Gaitskell was right, but it is only in recent years that people have begun to see exactly why he was right. It was always understood that joining the EEC in 1973 compromised Britain’s national sovereignty. All countries that joined had to acknowledge the supremacy of E.U. law over their own. This was a deadly serious thing if you reasoned the consequences to the end. For one thing, it deprived Britain’s monarchy of its (already somewhat vestigial) logic. Monarchs are not underlings: in joining the EEC, Britain could be said to have deposed its queen. Pro-E.U. politicians assured their voters that it wasn’t as serious as that. Britain, they said, had to give a little bit of its sovereignty up in order to receive the benefits of cooperation, the way it did in, say, NATO. Other European countries had done so without wrecking their systems.
But this was a false analogy, as the political scientist Vernon Bogdanor explains persuasively in his recent book, Beyond Brexit. NATO was a treaty. The EEC was a merger. What is more, the EEC that Britain joined had been designed by the major countries of continental Europe in line with their own traditions and interests. It was not in line with Britain’s. Britain had no institutions like the European Commission, an unelected body that could (and still does) initiate legislation. Britain’s politicians didn’t understand the rules intuitively and were less able to work the system. British political institutions were unsuitable as a “farm system” for training E.U. politicians.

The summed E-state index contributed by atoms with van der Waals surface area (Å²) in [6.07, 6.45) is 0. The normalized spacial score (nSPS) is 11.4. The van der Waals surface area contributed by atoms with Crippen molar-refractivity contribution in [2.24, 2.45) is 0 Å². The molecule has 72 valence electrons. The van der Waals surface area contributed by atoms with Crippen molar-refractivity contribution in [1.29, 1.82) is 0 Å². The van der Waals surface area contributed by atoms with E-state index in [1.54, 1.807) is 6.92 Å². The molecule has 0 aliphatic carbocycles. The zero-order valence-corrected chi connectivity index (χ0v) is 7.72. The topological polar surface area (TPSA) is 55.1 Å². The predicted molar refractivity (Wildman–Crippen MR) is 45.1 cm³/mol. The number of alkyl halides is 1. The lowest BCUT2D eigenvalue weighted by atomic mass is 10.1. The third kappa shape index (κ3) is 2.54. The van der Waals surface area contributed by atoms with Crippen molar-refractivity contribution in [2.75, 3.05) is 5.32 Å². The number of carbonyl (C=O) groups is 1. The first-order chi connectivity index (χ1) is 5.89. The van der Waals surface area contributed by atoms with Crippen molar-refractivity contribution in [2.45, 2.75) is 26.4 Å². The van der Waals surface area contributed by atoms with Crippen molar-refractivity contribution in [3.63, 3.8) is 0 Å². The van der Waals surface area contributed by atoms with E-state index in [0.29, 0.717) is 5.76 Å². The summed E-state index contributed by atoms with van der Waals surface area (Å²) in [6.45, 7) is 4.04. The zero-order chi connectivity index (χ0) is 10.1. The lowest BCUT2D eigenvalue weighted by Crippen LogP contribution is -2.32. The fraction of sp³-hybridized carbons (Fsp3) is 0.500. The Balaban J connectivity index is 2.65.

And there was an even larger problem than the loss of national sovereignty, Bogdanor shows. The E.U. destroyed the system of parliamentary sovereignty at the heart of Britain’s constitution. For all its royalist trappings, Britain has traditionally been a much purer representative democracy than the United States, because it excludes courts from reviewing legislation on any grounds. British politicians tried to calm the public with assurances that, where British law and E.U. law clashed, British law would prevail. But the acknowledgement of E.U. legal supremacy in the treaties meant that E.U. law was British law. In the 1980s, British judges began finding that parliamentary laws had been invalidated by later British laws—a normal and time-honored process, except that these new “British” laws had been imported into British statute books not by legislation but by Britain’s commitment to accept laws made on the continent. Bogdanor, who is a Remainer and a defender of human rights, does not necessarily condemn this development. But it meant that, through the back door, judicial review was being introduced into a constitutional culture that had never had it.
Writer - Critic - Poet - Editor